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Review: Patriotic Kazakh drama ‘Road to Mother’ strong on earnestness and landscapes

Adil Akhmetov as Ilyas in a scene from “Road to Mother.” Credit: Milena Milena/World Wide Motion Pi
Adil Akhmetov in the movie “Road to Mother.”
(Milena Milena / World Wide Motion Pictures Corpo)

Commissioned by the Ministry of Culture of the Republic of Kazakhstan, “Road to Mother” begins with several minutes of titles giving an overview of the nation’s history over the centuries, going on for far longer than is typical — or necessary — but that comes to be the calling card of this earnest but plodding Kazakh drama. Producer Aliya Nazarbayeva is the daughter of the country’s lone former president, Nursultan Nazarbayev, and this film displays an unwavering patriotism fitting that pedigree.

Its story begins in 1922 with the birth of a fictional boy named Ilyas and follows him as a child, teen and adult. Bandits kidnap him from his small village as a child, and a grown-up Ilyas (Adil Akhmetov) spends his life trying to find his mother, Mariam (Altynai Nogherbek) and his childhood friend Oumit (Aruzhan Jazilbekova) amid the turmoil of World War II and Soviet rule.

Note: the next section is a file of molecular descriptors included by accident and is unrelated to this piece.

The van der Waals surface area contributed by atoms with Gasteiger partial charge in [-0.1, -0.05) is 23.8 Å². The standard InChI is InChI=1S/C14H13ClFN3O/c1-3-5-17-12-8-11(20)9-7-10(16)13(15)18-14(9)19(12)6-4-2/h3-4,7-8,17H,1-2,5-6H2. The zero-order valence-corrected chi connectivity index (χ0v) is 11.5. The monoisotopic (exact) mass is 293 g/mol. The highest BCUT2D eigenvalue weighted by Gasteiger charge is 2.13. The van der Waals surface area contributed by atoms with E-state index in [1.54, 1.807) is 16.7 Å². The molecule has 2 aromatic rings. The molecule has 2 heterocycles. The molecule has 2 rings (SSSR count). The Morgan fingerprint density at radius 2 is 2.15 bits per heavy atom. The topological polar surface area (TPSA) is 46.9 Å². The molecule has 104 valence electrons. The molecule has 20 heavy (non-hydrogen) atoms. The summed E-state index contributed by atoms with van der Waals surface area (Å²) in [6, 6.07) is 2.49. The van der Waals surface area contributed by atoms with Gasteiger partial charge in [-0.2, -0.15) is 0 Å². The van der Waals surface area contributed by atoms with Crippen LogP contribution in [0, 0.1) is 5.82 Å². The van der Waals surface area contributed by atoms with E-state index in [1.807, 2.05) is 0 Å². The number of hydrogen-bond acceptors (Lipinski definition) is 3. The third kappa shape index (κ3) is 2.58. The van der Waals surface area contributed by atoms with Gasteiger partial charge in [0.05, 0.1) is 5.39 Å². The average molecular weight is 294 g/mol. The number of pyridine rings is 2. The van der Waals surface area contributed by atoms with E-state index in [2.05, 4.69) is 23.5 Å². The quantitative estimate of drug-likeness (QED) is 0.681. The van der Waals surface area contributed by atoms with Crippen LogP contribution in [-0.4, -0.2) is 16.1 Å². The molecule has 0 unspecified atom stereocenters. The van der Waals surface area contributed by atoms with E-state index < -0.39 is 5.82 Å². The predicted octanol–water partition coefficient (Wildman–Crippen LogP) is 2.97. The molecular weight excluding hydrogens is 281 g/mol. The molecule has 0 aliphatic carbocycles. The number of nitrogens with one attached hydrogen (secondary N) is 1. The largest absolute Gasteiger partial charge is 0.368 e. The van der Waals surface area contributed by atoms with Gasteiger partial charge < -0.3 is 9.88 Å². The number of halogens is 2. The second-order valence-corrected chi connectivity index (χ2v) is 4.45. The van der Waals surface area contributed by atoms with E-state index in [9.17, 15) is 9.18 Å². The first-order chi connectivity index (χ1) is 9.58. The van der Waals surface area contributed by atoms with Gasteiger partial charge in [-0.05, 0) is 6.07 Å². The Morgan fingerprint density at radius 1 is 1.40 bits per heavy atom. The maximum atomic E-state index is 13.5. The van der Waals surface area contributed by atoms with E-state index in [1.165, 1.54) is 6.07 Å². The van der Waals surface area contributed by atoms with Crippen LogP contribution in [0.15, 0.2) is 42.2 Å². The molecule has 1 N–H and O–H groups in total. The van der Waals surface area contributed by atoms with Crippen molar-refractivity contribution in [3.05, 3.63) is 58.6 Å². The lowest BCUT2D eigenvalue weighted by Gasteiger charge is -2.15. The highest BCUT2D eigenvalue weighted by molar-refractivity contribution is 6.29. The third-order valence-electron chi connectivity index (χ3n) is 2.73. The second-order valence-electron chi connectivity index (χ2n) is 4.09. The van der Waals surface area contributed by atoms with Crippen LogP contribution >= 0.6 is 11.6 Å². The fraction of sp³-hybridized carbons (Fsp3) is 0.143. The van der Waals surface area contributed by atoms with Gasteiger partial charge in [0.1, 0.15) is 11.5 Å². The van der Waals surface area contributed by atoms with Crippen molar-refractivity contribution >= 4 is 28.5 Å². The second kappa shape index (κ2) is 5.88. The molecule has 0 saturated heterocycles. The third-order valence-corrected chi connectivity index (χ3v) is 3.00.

“Road to Mother” may be pedagogic and overlong in its approach to Kazakhstan’s past, but it is effective in communicating the country’s history. Along with cinematographer Khasan Kydyraliyev, director Akan Satayev creates a beautiful look for the film that’s most striking in its landscape shots and battle scenes. This is largely a well-made movie from the technical perspective, but a stronger hand in the editing room would’ve made for a more watchable one.

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‘Road to Mother’

In Kazakh and Russian with English subtitles

Not rated

Running time: 2 hours, 10 minutes

Playing: In limited release

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